MEA helps members get millions in loan debt forgiven

It was April 1 of this year when MEA member Stacey Daniels received an email that said $50,000 of her student loan debt had been forgiven.

 The Flushing teacher was among hundreds of members who utilized MEA assistance in applying for a temporary waiver last year that relaxed some qualifying rules for the federal Public Service Loan Forgiveness (PSLF) program.

“Since it was April Fools Day I actually logged into my account to make sure it wasn’t some joke, but nope – it was all true!” Daniels said. “I had $50,000 forgiven! All thanks to the PSLF and MEA.”

MEA organized numerous resources to help members take advantage of the waiver’s benefits and have their applications sped up by months or years.

In a survey of hundreds of MEA members who used the resources – which included video demonstrations, an FAQ, virtual drop-in help sessions, and webinars – 214 completed the survey and 54 reported loan debt forgiveness totaling nearly $3.4 million.

As of March, across Michigan 18,030 people who work in public service had received nearly $1.2 billion in loan forgiveness. Nationally, the U.S. Department of Education has approved $42 billion dollars in student loan forgiveness for more than 615,000 public service workers since October 2021 under the program spearheaded by the Biden administration.  

“This is an incredible example of what a union does – from lobbying to improve the loan forgiveness program to helping members understand and access its benefits,” said Kia Hagens, director of MEA’s Center for Leadership & Learning.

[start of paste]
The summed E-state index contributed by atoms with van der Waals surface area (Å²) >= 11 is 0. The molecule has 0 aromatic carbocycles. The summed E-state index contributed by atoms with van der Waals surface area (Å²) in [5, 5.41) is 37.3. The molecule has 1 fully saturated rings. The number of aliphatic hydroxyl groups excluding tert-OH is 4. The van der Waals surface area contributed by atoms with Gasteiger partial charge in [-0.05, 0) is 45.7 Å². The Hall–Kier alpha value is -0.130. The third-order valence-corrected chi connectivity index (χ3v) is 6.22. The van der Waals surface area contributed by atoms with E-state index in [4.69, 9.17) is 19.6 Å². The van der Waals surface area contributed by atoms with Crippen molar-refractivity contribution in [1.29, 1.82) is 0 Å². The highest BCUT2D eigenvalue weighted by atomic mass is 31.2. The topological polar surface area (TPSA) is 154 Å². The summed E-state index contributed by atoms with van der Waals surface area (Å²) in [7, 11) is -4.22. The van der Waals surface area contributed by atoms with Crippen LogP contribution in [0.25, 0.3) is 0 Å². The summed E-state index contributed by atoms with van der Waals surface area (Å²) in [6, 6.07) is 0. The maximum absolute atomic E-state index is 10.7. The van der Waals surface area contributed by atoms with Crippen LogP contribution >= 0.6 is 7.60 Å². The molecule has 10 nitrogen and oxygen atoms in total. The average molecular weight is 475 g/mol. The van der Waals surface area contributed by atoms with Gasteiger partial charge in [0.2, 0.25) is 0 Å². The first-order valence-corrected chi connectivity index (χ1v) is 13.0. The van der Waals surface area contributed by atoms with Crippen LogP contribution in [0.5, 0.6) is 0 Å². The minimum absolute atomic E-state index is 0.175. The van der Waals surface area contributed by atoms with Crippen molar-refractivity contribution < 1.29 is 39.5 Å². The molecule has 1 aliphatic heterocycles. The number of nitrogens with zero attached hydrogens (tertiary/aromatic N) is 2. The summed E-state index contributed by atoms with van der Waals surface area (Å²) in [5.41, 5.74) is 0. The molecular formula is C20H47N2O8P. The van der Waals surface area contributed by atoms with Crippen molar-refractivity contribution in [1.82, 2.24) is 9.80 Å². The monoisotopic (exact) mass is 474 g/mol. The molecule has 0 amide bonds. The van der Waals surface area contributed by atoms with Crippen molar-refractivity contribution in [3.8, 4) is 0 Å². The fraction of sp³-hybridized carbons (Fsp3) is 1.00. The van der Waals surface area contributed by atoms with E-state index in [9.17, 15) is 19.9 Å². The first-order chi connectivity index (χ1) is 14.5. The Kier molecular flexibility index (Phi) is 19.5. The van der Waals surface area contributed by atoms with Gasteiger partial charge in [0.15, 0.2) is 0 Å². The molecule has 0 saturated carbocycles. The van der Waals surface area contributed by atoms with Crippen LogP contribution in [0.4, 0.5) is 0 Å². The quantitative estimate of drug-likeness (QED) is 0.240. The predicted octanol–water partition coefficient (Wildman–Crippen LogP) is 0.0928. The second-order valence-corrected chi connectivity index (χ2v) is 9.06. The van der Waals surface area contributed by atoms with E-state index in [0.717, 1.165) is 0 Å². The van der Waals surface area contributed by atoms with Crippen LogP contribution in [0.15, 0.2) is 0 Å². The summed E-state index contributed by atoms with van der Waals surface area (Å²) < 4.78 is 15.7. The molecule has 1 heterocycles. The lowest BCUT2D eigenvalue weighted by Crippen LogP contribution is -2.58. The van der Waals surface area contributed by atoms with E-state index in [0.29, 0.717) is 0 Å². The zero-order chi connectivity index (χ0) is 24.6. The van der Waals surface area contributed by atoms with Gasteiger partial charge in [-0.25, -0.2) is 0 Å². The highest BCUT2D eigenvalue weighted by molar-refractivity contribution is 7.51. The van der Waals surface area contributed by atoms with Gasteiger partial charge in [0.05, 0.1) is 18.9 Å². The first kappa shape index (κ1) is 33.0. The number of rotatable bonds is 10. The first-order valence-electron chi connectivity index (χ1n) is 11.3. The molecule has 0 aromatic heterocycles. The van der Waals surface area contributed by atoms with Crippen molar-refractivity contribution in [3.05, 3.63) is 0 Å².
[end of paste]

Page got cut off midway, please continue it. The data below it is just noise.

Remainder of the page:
Passed by Congress in 2007, the program is meant to forgive student loan debt for those who work in the public sector for 10 years and make 120 qualifying payments on student loans. But before the waiver, the 15-year-old PSLF program had denied 98% of applicants.

Thanks to lobbying by tens of thousands of NEA members, the Biden administration created the temporary waiver to some rules barring certain types of federal loans and payment plans from qualifying for PSLF.

The waiver period ended last October, but waiver applications are still being processed and the program itself remains in place. Educators who want to apply for PSLF and/or make certain they are meeting all rules to qualify can learn more here or contact their local MEA field office for information. 

Kristi Craig, president of the Howell Education Association, said her student loan debt had become a huge source of anxiety in her life. A single parent of three kids, she had not been able to pay off the debt as planned and didn’t think she would qualify for PSLF after years of loan servicing mishaps.

However, Craig reluctantly attended a PSLF information session – mostly so she could report back to her members about it. In sharing her story with Hagens, who was facilitating that day, she was encouraged to apply.

“Kia was incredibly kind and non-judgmental and I recall sharing with her that I could have the courage needed in challenging situations as an association leader, but the mere thought of dealing with my student loans – let alone paying them off – was intimidating,” she said.

Recently Craig received notice that $26,000 in remaining student loan debt had been wiped away.

“To say I am grateful is an understatement!” she said.

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